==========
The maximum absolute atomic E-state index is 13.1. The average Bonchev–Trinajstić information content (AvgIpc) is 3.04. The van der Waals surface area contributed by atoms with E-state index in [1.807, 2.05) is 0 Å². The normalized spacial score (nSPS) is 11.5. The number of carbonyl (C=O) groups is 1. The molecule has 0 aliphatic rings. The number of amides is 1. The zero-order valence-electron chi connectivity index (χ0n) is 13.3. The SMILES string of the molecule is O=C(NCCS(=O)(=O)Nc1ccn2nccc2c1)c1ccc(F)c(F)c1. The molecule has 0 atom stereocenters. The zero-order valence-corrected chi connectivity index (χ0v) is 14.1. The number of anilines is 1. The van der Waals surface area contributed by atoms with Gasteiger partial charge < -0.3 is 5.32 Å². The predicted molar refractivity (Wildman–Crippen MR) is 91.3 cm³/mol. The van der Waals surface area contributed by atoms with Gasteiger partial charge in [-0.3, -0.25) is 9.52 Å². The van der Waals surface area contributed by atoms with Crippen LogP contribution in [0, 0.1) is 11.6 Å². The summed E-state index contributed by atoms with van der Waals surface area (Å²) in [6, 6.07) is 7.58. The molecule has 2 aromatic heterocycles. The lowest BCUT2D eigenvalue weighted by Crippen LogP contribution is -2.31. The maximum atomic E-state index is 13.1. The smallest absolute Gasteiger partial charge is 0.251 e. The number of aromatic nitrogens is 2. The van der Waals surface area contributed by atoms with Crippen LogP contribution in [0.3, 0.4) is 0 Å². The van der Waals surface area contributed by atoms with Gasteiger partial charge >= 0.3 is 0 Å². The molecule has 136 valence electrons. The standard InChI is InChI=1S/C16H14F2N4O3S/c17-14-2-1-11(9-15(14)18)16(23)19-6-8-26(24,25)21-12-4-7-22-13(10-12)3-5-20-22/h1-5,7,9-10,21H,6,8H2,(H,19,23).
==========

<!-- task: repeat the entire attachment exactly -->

The maximum absolute atomic E-state index is 13.1. The average Bonchev–Trinajstić information content (AvgIpc) is 3.04. The van der Waals surface area contributed by atoms with E-state index in [1.807, 2.05) is 0 Å². The normalized spacial score (nSPS) is 11.5. The number of carbonyl (C=O) groups is 1. The molecule has 0 aliphatic rings. The number of amides is 1. The zero-order valence-electron chi connectivity index (χ0n) is 13.3. The SMILES string of the molecule is O=C(NCCS(=O)(=O)Nc1ccn2nccc2c1)c1ccc(F)c(F)c1. The molecule has 0 atom stereocenters. The zero-order valence-corrected chi connectivity index (χ0v) is 14.1. The number of anilines is 1. The van der Waals surface area contributed by atoms with Gasteiger partial charge < -0.3 is 5.32 Å². The predicted molar refractivity (Wildman–Crippen MR) is 91.3 cm³/mol. The van der Waals surface area contributed by atoms with Gasteiger partial charge in [-0.3, -0.25) is 9.52 Å². The van der Waals surface area contributed by atoms with Crippen LogP contribution in [0, 0.1) is 11.6 Å². The summed E-state index contributed by atoms with van der Waals surface area (Å²) in [6, 6.07) is 7.58. The molecule has 2 aromatic heterocycles. The lowest BCUT2D eigenvalue weighted by Crippen LogP contribution is -2.31. The maximum atomic E-state index is 13.1. The smallest absolute Gasteiger partial charge is 0.251 e. The number of aromatic nitrogens is 2. The van der Waals surface area contributed by atoms with Crippen LogP contribution in [0.3, 0.4) is 0 Å². The van der Waals surface area contributed by atoms with Gasteiger partial charge >= 0.3 is 0 Å². The molecule has 136 valence electrons. The standard InChI is InChI=1S/C16H14F2N4O3S/c17-14-2-1-11(9-15(14)18)16(23)19-6-8-26(24,25)21-12-4-7-22-13(10-12)3-5-20-22/h1-5,7,9-10,21H,6,8H2,(H,19,23).